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#F4DEC4

March 5th, after a last minute scramble, the enclosures were finished just in time for the arrival of the new cats.


Volunteers made a last minute major push to get things done,
then, with a little time on their hands, they crashed!


Even the Roots and Shoots kids crashed at the gate waiting for
the cats arrival.


Survival Outreach Sanctuary works directly with the USDA to rescue animals in need of a new permanent home. This rescue of 3 large cats involved thousands of volunteer hours before the transfer could even happen. Working every single day for literally weeks, numerous volunteers cleared the property and built 3 new large enclosures for these animals. Many of the volunteers were first timers who gave unselfishly of their time often working into the night to try and finish this project on time. Many phone calls and e-mails later, transfer arrangements were made through the USDA using The Exotic Feline Rescue Center of Center Point, In. Sarasota In Defense of Animals raised the $4,500 fee to transport the animals from Illinois.

Scheduled to arrive at noon, at 5:55, the cats finally arrive.

The truck carrying the animals arrives at the front of the new enclosures.


Sassy, the cougar, got unloaded without much trouble and was quickly transfered to her new enclosure by 6:15 pm.


Sassy gets moved to her new enclosure


Getting Miss Rajah out was going to be a different story. The forklift was getting stuck in the sand but a wire fence panel under the wheels was finally used to keep the fork lift from sinking in any more. Miss Rajah's cage was too large to turn sideways in the truck for the forklift to pick up from the side. Plywood to cover the ramp wasn't available and would have taken a few hours to get. The ramp on the truck wasn't wide enough or strong enough on its own to hold the weight of Miss Rajah and her cage so another plan had to be devised to get her down.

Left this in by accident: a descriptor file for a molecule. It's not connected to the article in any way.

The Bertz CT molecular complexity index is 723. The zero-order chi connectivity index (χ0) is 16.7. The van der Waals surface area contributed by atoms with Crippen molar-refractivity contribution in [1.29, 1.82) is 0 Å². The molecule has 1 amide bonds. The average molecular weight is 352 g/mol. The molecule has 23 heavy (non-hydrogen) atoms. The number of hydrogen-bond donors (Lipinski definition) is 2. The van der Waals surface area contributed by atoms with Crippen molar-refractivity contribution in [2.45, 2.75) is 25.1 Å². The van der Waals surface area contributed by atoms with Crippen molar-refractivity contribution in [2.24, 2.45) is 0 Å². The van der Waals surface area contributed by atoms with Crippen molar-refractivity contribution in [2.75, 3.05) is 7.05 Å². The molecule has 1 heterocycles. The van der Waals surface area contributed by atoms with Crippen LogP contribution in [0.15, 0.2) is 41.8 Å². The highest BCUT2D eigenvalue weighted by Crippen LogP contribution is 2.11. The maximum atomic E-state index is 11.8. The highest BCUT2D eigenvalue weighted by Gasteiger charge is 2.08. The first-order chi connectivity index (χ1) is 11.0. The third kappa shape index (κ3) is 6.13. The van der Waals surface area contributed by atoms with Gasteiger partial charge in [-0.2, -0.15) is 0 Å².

After much discussion, it was decided to unload Nahla first and then use her cage to transfer Miss Rajah into since the forklift was capable of lifting her smaller cage. Getting Nahla down wasn't too much trouble but once she was at the enclosure opening, it took a bit or persuasion to get her to go in. At approximately 7:41 pm she finally stepped down into her new living quarters.


Nahla gets ready to be lowered down to the ground


Now it was Miss Rajah's turn. The transfer cage was put back into the truck, the door closed and after some time finally opened, Miss Rajah was still in her green cage instead of the smaller one. The cage was strapped onto the forklift endwise, raised off the floor and then lowered to the ground after the transport truck pulled ahead and out of the way. Just as Nahla needed some patience and time, so did Miss Rajah. Finally, with much coaxing, around 8:52 pm she stepped down into her new home.


Miss Rajah reaching the ground after a long ordeal with Dr G giving directions to Jon. Thanks to Dr Mel & Dr G from Zephyrhills Veterinary Clinic for all their efforts in getting these cats into their new enclosures safely.

All the girls had various bumps and scrapes on their faces and were a bit stressed from their long ride to Florida. At last word, everyone seems to be doing better and settling in fine.

For more information on volunteering at SOS, e-mail us at

Coricat00@aol.com

 

 
Checkout page 2 for additional photos